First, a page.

I looked out into the snowy woods and saw some robins in the burning bush. There were more than two. There were nearly too many to count. I stopped at fourteen.
I mentioned it to my mother, who said she’d learned a few years ago that “they don’t really go away.” I looked into it, and it’s true. The robin is a winter-hardy bird who retreats into the woods in cold weather, emerging on milder days in search of food. The robin doesn’t fly south for the winter. So, while seeing one is a sign of milder weather, it isn’t a reliable harbinger of seasonal change.
Nonetheless, the robin, with its red breast, has long connoted transformation. The symbolism of the robin originated on the other side of the Atlantic, with the American robin‘s European cousin. The European robin is smaller and looks more like a wren. Its face, neck, and breast bear a splash of orange-red. Centuries ago, the robin became symbolically associated with the Christian concept of rebirth, with believers imaginatively interpreting the bird’s red breast as a reminder of Christ’s passion (i.e., suffering) and blood-sacrifice.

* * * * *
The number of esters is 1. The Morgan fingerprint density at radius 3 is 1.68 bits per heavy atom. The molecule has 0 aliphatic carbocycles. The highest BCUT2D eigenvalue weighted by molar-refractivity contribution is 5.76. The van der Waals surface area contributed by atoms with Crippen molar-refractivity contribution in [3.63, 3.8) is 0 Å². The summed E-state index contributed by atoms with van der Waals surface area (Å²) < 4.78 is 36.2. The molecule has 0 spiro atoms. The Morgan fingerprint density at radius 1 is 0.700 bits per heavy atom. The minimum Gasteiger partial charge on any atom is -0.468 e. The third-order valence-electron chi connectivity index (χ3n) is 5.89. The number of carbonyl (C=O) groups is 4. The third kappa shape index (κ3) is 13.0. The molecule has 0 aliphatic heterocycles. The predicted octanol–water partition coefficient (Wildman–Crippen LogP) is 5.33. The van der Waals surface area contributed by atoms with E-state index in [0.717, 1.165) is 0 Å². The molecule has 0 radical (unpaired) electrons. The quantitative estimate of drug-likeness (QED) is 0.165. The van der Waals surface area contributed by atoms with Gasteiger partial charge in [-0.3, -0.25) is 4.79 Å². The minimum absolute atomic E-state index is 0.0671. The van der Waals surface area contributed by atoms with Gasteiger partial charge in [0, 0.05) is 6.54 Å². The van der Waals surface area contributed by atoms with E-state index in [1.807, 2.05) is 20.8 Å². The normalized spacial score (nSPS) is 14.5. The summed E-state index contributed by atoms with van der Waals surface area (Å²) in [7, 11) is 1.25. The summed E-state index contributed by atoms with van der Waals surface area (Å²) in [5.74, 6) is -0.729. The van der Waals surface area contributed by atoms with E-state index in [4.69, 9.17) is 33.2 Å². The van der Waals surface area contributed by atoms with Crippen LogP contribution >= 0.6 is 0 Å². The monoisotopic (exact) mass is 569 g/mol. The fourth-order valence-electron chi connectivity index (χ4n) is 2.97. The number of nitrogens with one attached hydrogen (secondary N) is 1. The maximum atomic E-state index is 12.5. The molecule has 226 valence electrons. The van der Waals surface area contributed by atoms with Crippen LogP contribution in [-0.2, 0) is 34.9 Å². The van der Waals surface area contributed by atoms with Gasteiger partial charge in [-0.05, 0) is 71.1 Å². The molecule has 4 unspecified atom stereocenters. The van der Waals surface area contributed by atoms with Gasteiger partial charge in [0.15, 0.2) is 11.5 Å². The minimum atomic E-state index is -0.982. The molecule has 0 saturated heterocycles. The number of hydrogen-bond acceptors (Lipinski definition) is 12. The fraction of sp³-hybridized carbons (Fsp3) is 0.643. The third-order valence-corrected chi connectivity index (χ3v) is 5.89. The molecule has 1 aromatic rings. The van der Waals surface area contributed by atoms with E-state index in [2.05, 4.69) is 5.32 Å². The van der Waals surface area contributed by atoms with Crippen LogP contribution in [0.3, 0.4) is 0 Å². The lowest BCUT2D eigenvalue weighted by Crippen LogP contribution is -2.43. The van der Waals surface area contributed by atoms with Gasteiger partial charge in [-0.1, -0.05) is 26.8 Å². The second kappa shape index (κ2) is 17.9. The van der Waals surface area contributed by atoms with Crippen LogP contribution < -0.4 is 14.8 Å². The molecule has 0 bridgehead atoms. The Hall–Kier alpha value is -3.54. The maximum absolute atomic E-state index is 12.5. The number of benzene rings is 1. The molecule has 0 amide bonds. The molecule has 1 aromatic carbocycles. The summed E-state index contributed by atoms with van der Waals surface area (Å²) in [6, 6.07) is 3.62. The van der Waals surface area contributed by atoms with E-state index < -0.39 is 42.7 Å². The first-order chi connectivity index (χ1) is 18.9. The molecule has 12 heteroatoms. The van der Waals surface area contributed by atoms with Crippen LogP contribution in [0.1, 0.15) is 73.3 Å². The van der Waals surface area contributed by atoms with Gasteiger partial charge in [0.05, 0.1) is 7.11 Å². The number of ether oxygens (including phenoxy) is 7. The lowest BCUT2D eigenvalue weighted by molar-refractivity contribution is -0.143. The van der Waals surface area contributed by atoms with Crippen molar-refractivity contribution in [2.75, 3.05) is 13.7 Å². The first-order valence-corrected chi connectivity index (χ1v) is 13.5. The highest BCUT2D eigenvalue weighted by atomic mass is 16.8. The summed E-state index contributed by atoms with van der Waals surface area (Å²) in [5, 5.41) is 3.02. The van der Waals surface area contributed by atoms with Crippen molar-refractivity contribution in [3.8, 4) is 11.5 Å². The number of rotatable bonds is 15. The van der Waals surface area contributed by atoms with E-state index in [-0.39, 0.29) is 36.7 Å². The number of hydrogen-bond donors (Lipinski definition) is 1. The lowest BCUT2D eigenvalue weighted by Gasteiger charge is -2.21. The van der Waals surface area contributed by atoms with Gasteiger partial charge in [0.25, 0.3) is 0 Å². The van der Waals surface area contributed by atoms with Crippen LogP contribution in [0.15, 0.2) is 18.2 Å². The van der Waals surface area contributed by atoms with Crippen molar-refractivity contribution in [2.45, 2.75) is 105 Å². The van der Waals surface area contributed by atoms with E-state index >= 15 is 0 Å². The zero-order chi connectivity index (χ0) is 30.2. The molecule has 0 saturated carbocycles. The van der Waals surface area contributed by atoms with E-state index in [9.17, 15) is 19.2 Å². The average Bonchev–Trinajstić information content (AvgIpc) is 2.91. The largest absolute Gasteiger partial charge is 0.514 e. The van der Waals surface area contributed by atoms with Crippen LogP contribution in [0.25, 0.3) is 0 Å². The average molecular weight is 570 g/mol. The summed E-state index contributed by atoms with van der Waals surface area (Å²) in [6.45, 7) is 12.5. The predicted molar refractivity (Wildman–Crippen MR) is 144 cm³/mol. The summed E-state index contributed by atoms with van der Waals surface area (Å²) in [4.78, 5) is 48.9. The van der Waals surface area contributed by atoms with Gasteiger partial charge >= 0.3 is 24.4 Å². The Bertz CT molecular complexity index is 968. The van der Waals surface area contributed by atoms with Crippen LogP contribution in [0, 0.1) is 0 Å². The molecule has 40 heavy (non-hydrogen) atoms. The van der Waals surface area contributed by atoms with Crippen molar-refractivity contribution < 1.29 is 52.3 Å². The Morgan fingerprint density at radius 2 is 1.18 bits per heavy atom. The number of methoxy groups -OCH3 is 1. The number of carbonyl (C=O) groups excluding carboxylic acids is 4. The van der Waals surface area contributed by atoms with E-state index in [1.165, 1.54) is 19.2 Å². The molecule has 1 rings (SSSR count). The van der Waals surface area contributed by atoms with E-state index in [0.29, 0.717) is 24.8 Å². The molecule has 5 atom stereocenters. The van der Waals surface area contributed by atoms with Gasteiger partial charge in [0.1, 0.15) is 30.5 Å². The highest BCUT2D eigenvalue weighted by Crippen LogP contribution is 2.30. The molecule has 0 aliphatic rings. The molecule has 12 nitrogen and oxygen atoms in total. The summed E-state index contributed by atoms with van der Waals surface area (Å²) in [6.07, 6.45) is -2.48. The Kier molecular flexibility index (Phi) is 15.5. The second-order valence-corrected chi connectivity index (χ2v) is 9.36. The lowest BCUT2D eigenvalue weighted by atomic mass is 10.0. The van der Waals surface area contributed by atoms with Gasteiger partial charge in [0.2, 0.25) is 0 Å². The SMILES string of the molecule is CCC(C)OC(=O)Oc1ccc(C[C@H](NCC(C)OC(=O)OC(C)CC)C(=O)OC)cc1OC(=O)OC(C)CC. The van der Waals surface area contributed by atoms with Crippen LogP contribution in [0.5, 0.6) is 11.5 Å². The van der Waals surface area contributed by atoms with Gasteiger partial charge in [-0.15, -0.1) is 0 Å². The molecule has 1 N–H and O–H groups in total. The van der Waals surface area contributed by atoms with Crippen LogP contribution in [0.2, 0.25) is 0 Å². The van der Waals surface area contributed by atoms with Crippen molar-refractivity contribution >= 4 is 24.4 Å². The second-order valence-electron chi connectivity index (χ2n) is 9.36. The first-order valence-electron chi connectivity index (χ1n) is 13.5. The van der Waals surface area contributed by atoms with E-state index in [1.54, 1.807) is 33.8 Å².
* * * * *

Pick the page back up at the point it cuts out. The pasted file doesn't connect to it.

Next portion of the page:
Thus, as one website puts it, the sight of “our little red-breasted friends” signifies the coming of a “life-changing experience,” tacitly encouraging us to anticipate spring: to set aside grief, “uncover happiness,” and prepare to “move forward with determination and grace.”